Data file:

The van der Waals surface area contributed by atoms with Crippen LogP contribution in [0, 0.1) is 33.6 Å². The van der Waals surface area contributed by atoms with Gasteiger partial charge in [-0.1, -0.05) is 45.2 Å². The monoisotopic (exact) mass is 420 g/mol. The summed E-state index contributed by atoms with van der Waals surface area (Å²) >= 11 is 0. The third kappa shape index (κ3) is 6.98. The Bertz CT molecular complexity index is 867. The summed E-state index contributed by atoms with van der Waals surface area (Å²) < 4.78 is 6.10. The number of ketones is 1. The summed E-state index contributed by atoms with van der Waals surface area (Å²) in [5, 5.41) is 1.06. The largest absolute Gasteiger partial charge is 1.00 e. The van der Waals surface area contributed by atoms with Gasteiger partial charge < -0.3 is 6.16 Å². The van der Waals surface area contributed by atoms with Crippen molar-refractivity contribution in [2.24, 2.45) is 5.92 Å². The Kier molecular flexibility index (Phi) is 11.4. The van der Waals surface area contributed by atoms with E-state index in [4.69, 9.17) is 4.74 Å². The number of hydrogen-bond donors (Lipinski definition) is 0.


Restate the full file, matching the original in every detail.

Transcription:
The van der Waals surface area contributed by atoms with Crippen LogP contribution in [0, 0.1) is 33.6 Å². The van der Waals surface area contributed by atoms with Gasteiger partial charge in [-0.1, -0.05) is 45.2 Å². The monoisotopic (exact) mass is 420 g/mol. The summed E-state index contributed by atoms with van der Waals surface area (Å²) >= 11 is 0. The third kappa shape index (κ3) is 6.98. The Bertz CT molecular complexity index is 867. The summed E-state index contributed by atoms with van der Waals surface area (Å²) < 4.78 is 6.10. The number of ketones is 1. The summed E-state index contributed by atoms with van der Waals surface area (Å²) in [5, 5.41) is 1.06. The largest absolute Gasteiger partial charge is 1.00 e. The van der Waals surface area contributed by atoms with Gasteiger partial charge < -0.3 is 6.16 Å². The van der Waals surface area contributed by atoms with Crippen molar-refractivity contribution in [2.24, 2.45) is 5.92 Å². The Kier molecular flexibility index (Phi) is 11.4. The van der Waals surface area contributed by atoms with E-state index in [4.69, 9.17) is 4.74 Å². The number of hydrogen-bond donors (Lipinski definition) is 0.